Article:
I am so excited to host Julie Holmes and her debut novel, Murder in Plane Sight. Julie has been writing since elementary school and been published in small press magazines such as “Fighting Chance” and “The Galactic Citizen”. She lives in south-central Minnesota on a small hobby farm with her husband, their two college-aged children, one cat, two dogs, three chickens, and an abundance of chipmunks, squirrels, and rabbits. When she isn’t writing, she likes to read, go for walks, or tend her vegetable garden. I’m happy to hear that she is working on the next Sierra Bauer mystery.
Today, Julie is sharing thoughts on “write what you know” and for Julie, that is aircraft mechanics–perfect for her new book:
Hi Jacqui! Thank you so much for helping me spread the word about my debut novel. High five for book release blog tours!
As writers, one of the favorite pieces of advice is “write what you know”. I always thought it was more fun to do research and write what I learned instead. I mean, no one wants to hear about the day in, day out of an IT professional who deals with everything from broken printers to basic programming. And technical writing isn’t a whiz-bang job either.
There was something, though, in my pre-IT days that seemed to interest people. Aviation maintenance is a part of the industry few get to see close up, and even fewer of those are women. Most books with an aviation component are either military-flavored thrillers, or have protagonists who are pilots or airport managers or aircraft inspectors, with flight attendants tossed in for good measure. And more men star in those roles than women.
I wanted to do something different. I needed to write a story about an aircraft mechanic, or these days, aviation maintenance technician. It’s what I know. It’s the world in which I made a living for a handful of years.
It’s the type of story I want to read. So I wrote it. Hey, I knew those years swinging a wrench were good for something besides the oh-so-enjoyable shock factor. There’s nothing quite like the look on someone’s face when you tell them you work on airplanes. Especially when you are a woman.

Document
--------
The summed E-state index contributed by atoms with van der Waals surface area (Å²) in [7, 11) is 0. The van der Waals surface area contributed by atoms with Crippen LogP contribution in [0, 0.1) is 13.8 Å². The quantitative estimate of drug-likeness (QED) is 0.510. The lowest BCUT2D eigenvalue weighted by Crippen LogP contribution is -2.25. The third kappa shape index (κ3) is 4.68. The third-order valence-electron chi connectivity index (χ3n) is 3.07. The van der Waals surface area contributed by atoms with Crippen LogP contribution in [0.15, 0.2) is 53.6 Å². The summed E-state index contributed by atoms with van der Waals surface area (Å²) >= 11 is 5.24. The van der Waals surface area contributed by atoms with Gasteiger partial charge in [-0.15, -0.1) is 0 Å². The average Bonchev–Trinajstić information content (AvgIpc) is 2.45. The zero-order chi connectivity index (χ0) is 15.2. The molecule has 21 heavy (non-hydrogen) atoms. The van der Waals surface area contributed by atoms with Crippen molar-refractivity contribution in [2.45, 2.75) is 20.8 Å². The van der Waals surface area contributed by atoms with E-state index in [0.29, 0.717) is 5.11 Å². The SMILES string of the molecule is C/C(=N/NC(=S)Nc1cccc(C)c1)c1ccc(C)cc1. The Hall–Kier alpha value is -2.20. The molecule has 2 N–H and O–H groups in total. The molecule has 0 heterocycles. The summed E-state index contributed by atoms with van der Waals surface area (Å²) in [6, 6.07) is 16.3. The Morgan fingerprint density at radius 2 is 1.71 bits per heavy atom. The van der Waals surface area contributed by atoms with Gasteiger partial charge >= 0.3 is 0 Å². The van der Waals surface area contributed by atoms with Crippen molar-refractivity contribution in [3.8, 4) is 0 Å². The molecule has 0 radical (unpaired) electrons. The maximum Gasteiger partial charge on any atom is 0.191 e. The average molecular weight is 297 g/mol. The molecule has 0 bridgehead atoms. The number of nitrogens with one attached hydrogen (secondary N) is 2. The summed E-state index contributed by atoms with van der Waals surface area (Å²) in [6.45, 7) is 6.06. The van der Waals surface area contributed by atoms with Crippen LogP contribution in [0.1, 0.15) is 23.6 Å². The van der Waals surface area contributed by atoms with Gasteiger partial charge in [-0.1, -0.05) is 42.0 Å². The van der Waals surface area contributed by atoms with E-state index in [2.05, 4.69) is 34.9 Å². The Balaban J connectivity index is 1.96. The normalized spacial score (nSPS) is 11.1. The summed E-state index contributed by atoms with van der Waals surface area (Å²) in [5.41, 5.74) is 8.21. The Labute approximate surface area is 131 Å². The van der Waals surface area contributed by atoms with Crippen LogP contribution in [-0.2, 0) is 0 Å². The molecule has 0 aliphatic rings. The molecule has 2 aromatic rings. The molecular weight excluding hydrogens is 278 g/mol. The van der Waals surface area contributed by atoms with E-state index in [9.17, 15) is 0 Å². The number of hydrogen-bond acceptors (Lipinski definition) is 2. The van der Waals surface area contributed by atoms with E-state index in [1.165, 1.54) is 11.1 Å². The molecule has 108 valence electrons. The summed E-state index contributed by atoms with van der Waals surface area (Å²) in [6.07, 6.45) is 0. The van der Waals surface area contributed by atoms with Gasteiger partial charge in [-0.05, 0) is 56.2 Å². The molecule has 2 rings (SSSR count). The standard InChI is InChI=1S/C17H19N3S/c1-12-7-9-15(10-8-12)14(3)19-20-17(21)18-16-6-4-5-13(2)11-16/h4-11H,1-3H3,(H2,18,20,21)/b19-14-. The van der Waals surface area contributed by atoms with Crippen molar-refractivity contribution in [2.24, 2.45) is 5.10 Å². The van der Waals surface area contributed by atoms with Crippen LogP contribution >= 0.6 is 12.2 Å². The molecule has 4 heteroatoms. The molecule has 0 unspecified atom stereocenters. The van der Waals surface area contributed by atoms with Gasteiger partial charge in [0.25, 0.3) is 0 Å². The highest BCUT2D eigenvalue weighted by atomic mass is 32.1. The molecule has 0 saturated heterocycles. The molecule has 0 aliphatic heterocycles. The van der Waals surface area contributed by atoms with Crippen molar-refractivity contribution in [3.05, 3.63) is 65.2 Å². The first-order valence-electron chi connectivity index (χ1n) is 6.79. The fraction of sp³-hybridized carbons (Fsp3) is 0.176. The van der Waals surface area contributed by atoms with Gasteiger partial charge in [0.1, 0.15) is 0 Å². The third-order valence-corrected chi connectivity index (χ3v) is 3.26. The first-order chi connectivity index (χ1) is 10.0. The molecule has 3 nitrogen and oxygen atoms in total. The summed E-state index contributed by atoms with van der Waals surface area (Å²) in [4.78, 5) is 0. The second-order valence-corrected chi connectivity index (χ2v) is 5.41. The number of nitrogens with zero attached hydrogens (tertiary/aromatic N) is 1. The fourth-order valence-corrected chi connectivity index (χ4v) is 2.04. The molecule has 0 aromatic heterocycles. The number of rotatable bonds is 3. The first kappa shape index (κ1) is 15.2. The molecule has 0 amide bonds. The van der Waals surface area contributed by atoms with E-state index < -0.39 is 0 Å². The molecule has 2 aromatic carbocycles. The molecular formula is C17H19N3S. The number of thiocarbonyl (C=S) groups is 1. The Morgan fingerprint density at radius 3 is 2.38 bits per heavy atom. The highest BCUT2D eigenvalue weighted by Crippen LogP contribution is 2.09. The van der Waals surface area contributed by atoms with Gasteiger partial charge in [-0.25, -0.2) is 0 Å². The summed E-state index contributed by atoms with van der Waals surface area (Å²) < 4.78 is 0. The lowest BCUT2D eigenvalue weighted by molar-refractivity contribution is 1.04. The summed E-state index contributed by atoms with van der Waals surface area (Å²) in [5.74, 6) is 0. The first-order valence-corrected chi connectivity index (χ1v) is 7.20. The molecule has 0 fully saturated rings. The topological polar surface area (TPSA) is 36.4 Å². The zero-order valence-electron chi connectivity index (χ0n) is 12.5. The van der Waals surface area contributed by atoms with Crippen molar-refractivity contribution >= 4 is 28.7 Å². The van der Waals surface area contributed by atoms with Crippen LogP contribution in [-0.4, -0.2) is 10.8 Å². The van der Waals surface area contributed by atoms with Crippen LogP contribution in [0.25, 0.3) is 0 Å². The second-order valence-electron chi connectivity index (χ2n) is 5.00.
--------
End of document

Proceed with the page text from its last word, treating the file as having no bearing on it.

These days women in aviation maintenance are not the rarity they once were, but as much as we like to tell ourselves differently, there are still occupations seen as male-dominated and aviation is one of them.
It’s not the occupation, though, that matters. It’s the characters that truly matter. Sierra Bauer is a strong, confident woman working in a man’s world, with her own scars to bear. Quinn Moore is no slouch either, despite the losses in his own past. Together they make a great team.
Buy the book
Sierra Bauer is nobody’s fool—a skilled and confident aircraft mechanic, a woman operating in a man’s world. But her world is about to be turned upside down, and her confidence challenged.
After her stalker was sent to prison, and she was cleared of wrongdoing by the FAA in her brother’s fatal plane crash, Sierra has finally reclaimed her life. But in the dead of winter at the Minneapolis-St. Paul Airport, she makes a gruesome discovery—a woman’s frozen body hidden inside the maintenance bay of a Range Airlines plane Sierra was inspecting. Her life is pitched into a tailspin.
Enter Detective Quinn Moore of the Airport Police Department, who finds himself attracted to Sierra despite mounting evidence forcing him to consider her the prime suspect.
Sierra’s stalker may be back, and someone is trying to frame her for the murder. The woman Sierra blames for her brother’s death may hold the key to uncovering a conspiracy that threatens the entire aviation industry. She and Quinn must expose the truth before Sierra becomes the next casualty.
I am going to review Julie’s book on a future post–not quite finished yet with her story–but my early thoughts:
Reading this story is as disappointing as, say, winning the lottery. You know what I mean?
You can reach Julie at any of these social media locations:
Jacqui Murray is the author of the popular Building a Midshipman, the story of her daughter’s journey from high school to United States Naval Academy, the Rowe-Delamagente thrillers, and the Man vs. Nature saga. She is also the author/editor of over a hundred books on integrating tech into education, adjunct professor of technology in education, an Amazon Vine Voice, and a columnist for NEA Today and TeachHUB. Look for her next prehistoric fiction, Quest for Home, Fall 2019. You can find her tech ed books at her publisher’s website, Structured Learning